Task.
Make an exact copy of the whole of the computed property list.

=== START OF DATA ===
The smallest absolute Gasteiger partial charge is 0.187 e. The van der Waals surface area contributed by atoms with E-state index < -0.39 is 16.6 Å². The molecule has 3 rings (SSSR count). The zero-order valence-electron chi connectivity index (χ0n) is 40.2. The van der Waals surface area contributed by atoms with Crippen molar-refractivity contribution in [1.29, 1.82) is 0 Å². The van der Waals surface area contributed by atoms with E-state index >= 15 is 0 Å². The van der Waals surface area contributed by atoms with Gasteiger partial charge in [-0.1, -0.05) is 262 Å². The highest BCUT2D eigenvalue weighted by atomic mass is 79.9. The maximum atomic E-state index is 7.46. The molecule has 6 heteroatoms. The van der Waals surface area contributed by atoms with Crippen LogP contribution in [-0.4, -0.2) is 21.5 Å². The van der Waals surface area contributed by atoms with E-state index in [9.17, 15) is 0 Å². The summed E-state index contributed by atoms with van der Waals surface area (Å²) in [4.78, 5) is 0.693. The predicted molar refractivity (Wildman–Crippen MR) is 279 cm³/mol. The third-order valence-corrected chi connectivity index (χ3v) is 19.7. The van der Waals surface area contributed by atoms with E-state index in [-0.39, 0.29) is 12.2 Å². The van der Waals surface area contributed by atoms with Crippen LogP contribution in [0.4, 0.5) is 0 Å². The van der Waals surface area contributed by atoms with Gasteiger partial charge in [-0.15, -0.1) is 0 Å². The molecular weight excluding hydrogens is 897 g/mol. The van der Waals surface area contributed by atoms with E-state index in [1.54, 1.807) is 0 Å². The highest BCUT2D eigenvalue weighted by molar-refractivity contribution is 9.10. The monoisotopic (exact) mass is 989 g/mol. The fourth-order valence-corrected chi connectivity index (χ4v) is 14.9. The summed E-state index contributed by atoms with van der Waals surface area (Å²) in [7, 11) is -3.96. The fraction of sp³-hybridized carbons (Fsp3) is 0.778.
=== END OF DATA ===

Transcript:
The smallest absolute Gasteiger partial charge is 0.187 e. The van der Waals surface area contributed by atoms with E-state index < -0.39 is 16.6 Å². The molecule has 3 rings (SSSR count). The zero-order valence-electron chi connectivity index (χ0n) is 40.2. The van der Waals surface area contributed by atoms with Crippen molar-refractivity contribution in [1.29, 1.82) is 0 Å². The van der Waals surface area contributed by atoms with E-state index >= 15 is 0 Å². The van der Waals surface area contributed by atoms with Gasteiger partial charge in [-0.1, -0.05) is 262 Å². The highest BCUT2D eigenvalue weighted by atomic mass is 79.9. The maximum atomic E-state index is 7.46. The molecule has 6 heteroatoms. The van der Waals surface area contributed by atoms with Crippen LogP contribution in [-0.4, -0.2) is 21.5 Å². The van der Waals surface area contributed by atoms with E-state index in [9.17, 15) is 0 Å². The summed E-state index contributed by atoms with van der Waals surface area (Å²) in [4.78, 5) is 0.693. The predicted molar refractivity (Wildman–Crippen MR) is 279 cm³/mol. The third-order valence-corrected chi connectivity index (χ3v) is 19.7. The van der Waals surface area contributed by atoms with E-state index in [-0.39, 0.29) is 12.2 Å². The van der Waals surface area contributed by atoms with Crippen LogP contribution in [0.4, 0.5) is 0 Å². The van der Waals surface area contributed by atoms with Gasteiger partial charge in [-0.15, -0.1) is 0 Å². The molecular weight excluding hydrogens is 897 g/mol. The van der Waals surface area contributed by atoms with E-state index in [1.54, 1.807) is 0 Å². The highest BCUT2D eigenvalue weighted by molar-refractivity contribution is 9.10. The monoisotopic (exact) mass is 989 g/mol. The fourth-order valence-corrected chi connectivity index (χ4v) is 14.9. The summed E-state index contributed by atoms with van der Waals surface area (Å²) in [7, 11) is -3.96. The fraction of sp³-hybridized carbons (Fsp3) is 0.778.